• Chamber promotes its federal agenda while at Washington Business Summit

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    September 12, 2013



    The Greater Smithfield-Selma Area Chamber of Commerce has developed this local federal legislative agenda:

     
     
    Transportation / Interstate 95
     
    While the Chamber is on record supporting the improvement of Interstate 95, we find the proposed tolling plan released by the North Carolina Department of Transportation in 2012 to be unacceptable. The plan is grossly unfair to the thousands of citizens and businesses located on or near the interstate. It would put local areas at a disadvantage in recruiting new residents and businesses and would place an undue burden on local users of I-95. A recent survey of the Chamber membership indicated overwhelming opposition to the NCDOT plan. We call upon federal, state and local officials and authorities to make it a priority to arrest the current and continuing deterioration of I-95, and to find a funding mechanism that is fair and would have minimal impact on commercial enterprise.
     
    The Chamber would also like to mention the importance that U.S. 70 plays in our area and in eastern North Carolina. With our area’s proximity to North Carolina’s ports, military bases and the Global Transpark, continued attention to this highway will help foster economic development from Raleigh to the coast.
     
    We ask that you do what you can to persuade the Federal Highway Commission to make the improvement of Interstate 95 a priority and to look at alternatives to the January 2012 toll plan proposed by the NCDOT.
     
     
    Farm Bill
     
    Agribusiness is extremely important to the Smithfield-Selma area and Johnston County. Our towns have relied heavily on rural economic development programs through the United States Department of Agriculture. The current farm bill defines a rural community as one with 10,000 or fewer people. With the explosive growth in our area during the last decade, the 2010 census indicated some towns, such as Smithfield, have populations that have exceeded this threshold, even though they are still rural, small towns. These towns could lose access to U.S. Rural Development loans.
     
    We ask that the population threshold be increased to at least 20,000 in the farm bill to allow our municipalities to have access to U.S. Rural Development loans and programs.
     
     
    Natural Gas
     
    The availability of natural gas is an important infrastructure need in recruiting new business and industry to the Smithfield-Selma area. Currently, Piedmont Natural Gas operates and maintains a 10-inch natural gas main that generally traverses Johnston County from east to west. In addition to transmitting quantities of gas, numerous two-inch and four-inch laterals extend from this line to provide gas service to the towns of Benson, Clayton, Smithfield, Selma, and Wilson's Mills. With increased growth commercial growth in the area, natural gas needs are increasing.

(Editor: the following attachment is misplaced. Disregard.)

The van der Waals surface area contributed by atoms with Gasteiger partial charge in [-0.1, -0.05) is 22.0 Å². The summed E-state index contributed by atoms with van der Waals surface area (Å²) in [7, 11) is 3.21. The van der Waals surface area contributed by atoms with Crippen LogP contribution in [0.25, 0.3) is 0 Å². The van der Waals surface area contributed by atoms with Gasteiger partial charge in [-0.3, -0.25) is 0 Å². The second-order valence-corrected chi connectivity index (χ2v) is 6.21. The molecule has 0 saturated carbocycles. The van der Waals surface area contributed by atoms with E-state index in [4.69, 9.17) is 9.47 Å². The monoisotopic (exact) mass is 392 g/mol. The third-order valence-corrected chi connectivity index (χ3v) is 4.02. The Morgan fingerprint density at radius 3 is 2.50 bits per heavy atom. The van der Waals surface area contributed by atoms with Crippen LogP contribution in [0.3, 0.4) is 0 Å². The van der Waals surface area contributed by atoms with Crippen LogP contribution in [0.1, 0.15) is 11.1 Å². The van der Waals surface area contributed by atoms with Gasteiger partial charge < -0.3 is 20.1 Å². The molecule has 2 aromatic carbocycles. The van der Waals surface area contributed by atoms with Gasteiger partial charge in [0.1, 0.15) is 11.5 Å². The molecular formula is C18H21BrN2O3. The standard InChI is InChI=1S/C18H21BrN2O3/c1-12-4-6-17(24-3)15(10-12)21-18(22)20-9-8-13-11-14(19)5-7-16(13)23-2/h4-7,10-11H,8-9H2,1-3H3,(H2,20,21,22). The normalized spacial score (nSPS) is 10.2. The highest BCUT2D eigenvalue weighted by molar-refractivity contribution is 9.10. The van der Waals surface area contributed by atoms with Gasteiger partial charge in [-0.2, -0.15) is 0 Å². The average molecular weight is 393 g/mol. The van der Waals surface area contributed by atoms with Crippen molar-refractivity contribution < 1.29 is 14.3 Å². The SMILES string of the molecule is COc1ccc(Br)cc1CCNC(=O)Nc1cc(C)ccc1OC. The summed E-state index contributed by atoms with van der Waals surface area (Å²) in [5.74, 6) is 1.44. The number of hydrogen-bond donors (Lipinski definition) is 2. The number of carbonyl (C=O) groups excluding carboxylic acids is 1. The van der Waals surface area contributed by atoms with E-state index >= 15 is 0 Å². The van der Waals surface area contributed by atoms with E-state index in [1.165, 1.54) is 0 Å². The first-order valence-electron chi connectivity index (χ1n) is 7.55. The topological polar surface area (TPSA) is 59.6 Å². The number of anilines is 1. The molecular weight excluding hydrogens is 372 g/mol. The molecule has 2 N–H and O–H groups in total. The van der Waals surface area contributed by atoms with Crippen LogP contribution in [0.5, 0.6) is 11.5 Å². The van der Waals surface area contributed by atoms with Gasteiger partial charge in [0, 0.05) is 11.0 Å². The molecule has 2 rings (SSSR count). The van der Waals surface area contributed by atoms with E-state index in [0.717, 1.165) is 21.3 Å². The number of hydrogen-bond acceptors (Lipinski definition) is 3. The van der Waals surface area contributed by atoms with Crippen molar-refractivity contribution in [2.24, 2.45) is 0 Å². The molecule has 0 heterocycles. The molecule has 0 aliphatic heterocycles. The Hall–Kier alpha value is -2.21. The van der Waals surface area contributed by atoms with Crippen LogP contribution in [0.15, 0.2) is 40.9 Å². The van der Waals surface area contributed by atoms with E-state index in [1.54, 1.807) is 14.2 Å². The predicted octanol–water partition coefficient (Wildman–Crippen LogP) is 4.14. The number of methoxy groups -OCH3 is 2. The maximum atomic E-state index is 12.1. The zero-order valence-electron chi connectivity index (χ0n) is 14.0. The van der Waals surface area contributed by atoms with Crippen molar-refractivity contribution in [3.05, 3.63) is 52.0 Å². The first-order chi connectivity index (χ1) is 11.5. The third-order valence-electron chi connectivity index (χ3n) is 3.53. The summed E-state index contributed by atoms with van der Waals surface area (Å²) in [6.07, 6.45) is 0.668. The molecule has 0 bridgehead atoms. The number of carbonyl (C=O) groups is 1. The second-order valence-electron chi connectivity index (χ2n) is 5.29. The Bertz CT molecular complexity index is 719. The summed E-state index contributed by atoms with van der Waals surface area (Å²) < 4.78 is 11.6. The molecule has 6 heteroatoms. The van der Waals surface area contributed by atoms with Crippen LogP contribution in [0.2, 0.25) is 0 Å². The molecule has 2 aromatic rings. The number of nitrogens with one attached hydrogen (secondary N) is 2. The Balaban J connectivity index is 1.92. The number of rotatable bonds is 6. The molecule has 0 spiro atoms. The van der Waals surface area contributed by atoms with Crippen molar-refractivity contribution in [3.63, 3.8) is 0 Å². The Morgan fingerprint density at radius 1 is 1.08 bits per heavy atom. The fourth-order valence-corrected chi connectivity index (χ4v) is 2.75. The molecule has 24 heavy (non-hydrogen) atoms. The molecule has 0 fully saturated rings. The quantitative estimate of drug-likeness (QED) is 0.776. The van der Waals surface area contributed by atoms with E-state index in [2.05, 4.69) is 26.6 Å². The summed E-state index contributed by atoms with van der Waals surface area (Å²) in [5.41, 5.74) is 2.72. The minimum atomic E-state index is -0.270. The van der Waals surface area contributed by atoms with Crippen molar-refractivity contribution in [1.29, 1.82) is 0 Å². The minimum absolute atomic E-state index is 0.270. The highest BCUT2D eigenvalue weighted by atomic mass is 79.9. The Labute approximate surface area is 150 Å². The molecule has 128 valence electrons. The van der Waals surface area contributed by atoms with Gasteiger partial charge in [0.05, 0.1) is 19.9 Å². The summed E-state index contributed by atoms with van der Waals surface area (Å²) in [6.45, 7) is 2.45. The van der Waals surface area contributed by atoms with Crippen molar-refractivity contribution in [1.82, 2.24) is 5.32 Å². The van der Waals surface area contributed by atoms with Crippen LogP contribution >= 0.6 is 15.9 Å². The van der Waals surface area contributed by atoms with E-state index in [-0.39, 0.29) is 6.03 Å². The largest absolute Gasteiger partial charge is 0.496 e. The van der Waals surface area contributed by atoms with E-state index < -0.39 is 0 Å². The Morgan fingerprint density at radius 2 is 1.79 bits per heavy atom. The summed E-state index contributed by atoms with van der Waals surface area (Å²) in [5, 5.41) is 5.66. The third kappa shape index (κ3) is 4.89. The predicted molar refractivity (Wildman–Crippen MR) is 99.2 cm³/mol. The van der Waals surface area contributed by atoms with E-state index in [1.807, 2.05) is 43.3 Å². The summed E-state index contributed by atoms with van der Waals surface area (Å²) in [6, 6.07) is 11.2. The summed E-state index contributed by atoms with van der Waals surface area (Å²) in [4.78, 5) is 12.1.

We ask that you continue to make elected leaders and the Chamber aware of grants and other programs that might be available to expand natural gas in our communities.
     
    Employee Free Choice Act
     
    The Chamber’s Board of Directors opposes the Employee Free Choice Act as it has been proposed in the past. Sometimes called “Card Check,” the act would make it easier for unions to organize in North Carolina and reduce the rights of employers. Particularly unsettling is the provision that would deny the right of workers to a secret ballot election.
     
    We urge members of the North Carolina Delegation to oppose the Employee Free Choice Act.
     
     
    Taxation of Health Insurance Benefits.
     
    Since 1943, the tax deductibility of health insurance has provided incentives for employers to cover much of the cost of health insurance, thereby helping attract key employees. The Chamber opposes any and all taxation of health insurance and other benefits provided to employees. The Chamber further supports the continuance of the tax deductibility of employee contributions made to Flexible Spending Accounts and the elimination of the annual limit of $2,500 on FSA annual contributions.
     
    The Chamber asks you to support workers and their families by opposing any tax consequences to employee health insurance benefits.
     
     
    Photo: Chamber members meet with Congressman Mike McIntyre on September 9, 2013 while at Washington Business and Economic Development Summit.
    Contact:
    Rick Childrey, President
    (919) 934-9166

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